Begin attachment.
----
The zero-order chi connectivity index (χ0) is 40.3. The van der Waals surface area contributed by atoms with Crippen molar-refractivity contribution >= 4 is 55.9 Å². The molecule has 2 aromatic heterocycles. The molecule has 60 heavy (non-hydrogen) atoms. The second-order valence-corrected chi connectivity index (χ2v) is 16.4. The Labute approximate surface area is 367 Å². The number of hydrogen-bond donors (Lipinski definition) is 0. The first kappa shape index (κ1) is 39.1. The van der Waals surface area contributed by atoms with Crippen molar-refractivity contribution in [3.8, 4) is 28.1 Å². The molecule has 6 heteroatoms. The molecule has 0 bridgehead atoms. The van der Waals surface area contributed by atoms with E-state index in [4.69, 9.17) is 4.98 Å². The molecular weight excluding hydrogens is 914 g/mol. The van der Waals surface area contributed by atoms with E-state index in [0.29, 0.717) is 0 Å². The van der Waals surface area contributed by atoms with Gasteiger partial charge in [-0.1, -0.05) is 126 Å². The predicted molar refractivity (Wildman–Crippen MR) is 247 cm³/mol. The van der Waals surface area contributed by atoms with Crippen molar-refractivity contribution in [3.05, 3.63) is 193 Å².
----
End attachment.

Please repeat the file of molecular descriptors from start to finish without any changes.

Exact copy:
The zero-order chi connectivity index (χ0) is 40.3. The van der Waals surface area contributed by atoms with Crippen molar-refractivity contribution >= 4 is 55.9 Å². The molecule has 2 aromatic heterocycles. The molecule has 60 heavy (non-hydrogen) atoms. The second-order valence-corrected chi connectivity index (χ2v) is 16.4. The Labute approximate surface area is 367 Å². The number of hydrogen-bond donors (Lipinski definition) is 0. The first kappa shape index (κ1) is 39.1. The van der Waals surface area contributed by atoms with Crippen molar-refractivity contribution in [3.8, 4) is 28.1 Å². The molecule has 6 heteroatoms. The molecule has 0 bridgehead atoms. The van der Waals surface area contributed by atoms with E-state index in [4.69, 9.17) is 4.98 Å². The molecular weight excluding hydrogens is 914 g/mol. The van der Waals surface area contributed by atoms with E-state index in [0.29, 0.717) is 0 Å². The van der Waals surface area contributed by atoms with Gasteiger partial charge in [-0.1, -0.05) is 126 Å². The predicted molar refractivity (Wildman–Crippen MR) is 247 cm³/mol. The van der Waals surface area contributed by atoms with Crippen molar-refractivity contribution in [3.05, 3.63) is 193 Å².